In the recently published 2018 World Economic Forum’s Global Risks Report (full report in pdf here), environmental risks rank higher than average for both likelihood and impact over a 10-year horizon (CNBC,Quartz, 27 Jan): The most pressing environmental challenges are, among others, extreme weather events and temperatures, failures of climate-change mitigation and adaptation, and transition risks (figure 2). The truly systemic challenge remains, however, the interconnectedness among these environmental risks and between them and risks in other categories—such as water crises and involuntary migration. The report points out that trends towards nation-state unilateralism may make it more difficult to sustain the long-term, multilateral responses that are required to tackle global warming.
Figure 2: The Global Risks Landscape 2018
The record-breaking in insured losses in 2017 makes the risk of natural catastrophes one of the top three business risks in 2018 also according to Allianz Global Corporate & Specialty. In a survey of 1,911 risk experts from 80 countries conducted by the insurer (full report in pdf here), business interruption and cyber incidents are the biggest business risks. Climate change and risks associated with increased weather volatility also ranks, for the first time, in the top 10 (WSJ, 18 Jan).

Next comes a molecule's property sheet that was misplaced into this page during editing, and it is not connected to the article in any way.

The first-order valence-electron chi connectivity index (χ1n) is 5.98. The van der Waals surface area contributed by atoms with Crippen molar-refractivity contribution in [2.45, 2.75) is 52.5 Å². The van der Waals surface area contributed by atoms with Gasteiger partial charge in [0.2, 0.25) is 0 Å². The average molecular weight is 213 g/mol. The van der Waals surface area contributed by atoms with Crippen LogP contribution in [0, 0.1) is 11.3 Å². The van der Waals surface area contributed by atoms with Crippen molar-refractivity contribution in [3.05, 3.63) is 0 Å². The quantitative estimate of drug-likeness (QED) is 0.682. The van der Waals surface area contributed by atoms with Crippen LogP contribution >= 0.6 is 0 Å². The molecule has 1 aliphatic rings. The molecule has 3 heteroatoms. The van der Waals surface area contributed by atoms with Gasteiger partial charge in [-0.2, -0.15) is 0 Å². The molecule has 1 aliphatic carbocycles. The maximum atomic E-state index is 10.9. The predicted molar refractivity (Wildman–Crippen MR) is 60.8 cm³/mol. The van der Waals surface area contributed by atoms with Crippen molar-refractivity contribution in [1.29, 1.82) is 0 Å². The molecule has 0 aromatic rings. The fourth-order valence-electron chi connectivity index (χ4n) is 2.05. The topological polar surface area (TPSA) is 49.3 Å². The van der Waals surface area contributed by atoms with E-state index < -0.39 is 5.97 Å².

Meanwhile, at the World Economic Forum’s annual meeting in Davos, Indian Prime Minister Narendra Modi said climate change is one of the three big challenges facing the world, along with terrorism and growing protectionism (Reuters, 23 Jan). “We are not only aware of our responsibilities towards climate change; we are willing to take lead in mitigating its effects”, he affirmed. India has indeed made major commitments and added more than 14 GW to solar energy generation in the past three years (full PM Modi’s speech here).
In Davos, the Business and Sustainable Development Commission has also released a consultation paper ‘Better Finance, Better World’ ( The Guardian, Bloomberg, 23 Jan) (full paper in pdf here) examining blended finance, the opportunities for growth, and the barriers that prevent further mobilization of private capital for the SDGs.